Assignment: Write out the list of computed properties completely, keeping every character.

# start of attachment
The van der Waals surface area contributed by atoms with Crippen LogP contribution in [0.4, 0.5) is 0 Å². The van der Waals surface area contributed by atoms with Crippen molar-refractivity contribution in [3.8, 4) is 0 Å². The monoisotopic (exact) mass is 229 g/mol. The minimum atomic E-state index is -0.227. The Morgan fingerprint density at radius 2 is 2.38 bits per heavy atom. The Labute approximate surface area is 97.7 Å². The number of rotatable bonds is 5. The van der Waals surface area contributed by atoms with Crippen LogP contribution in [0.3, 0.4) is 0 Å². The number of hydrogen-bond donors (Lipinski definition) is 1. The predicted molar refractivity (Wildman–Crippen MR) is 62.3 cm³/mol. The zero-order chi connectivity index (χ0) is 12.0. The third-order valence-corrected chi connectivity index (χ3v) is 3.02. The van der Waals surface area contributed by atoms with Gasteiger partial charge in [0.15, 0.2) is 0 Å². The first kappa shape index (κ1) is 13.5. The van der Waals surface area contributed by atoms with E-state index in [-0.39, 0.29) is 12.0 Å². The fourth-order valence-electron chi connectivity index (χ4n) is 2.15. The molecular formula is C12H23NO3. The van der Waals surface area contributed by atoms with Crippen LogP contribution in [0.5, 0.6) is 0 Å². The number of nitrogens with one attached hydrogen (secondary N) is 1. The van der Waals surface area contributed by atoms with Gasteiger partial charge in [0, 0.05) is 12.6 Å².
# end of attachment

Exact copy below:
The van der Waals surface area contributed by atoms with Crippen LogP contribution in [0.4, 0.5) is 0 Å². The van der Waals surface area contributed by atoms with Crippen molar-refractivity contribution in [3.8, 4) is 0 Å². The monoisotopic (exact) mass is 229 g/mol. The minimum atomic E-state index is -0.227. The Morgan fingerprint density at radius 2 is 2.38 bits per heavy atom. The Labute approximate surface area is 97.7 Å². The number of rotatable bonds is 5. The van der Waals surface area contributed by atoms with Crippen LogP contribution in [0.3, 0.4) is 0 Å². The number of hydrogen-bond donors (Lipinski definition) is 1. The predicted molar refractivity (Wildman–Crippen MR) is 62.3 cm³/mol. The zero-order chi connectivity index (χ0) is 12.0. The third-order valence-corrected chi connectivity index (χ3v) is 3.02. The van der Waals surface area contributed by atoms with Gasteiger partial charge in [0.15, 0.2) is 0 Å². The first kappa shape index (κ1) is 13.5. The van der Waals surface area contributed by atoms with E-state index in [-0.39, 0.29) is 12.0 Å². The fourth-order valence-electron chi connectivity index (χ4n) is 2.15. The molecular formula is C12H23NO3. The van der Waals surface area contributed by atoms with Crippen LogP contribution in [0.5, 0.6) is 0 Å². The number of nitrogens with one attached hydrogen (secondary N) is 1. The van der Waals surface area contributed by atoms with Gasteiger partial charge in [0, 0.05) is 12.6 Å².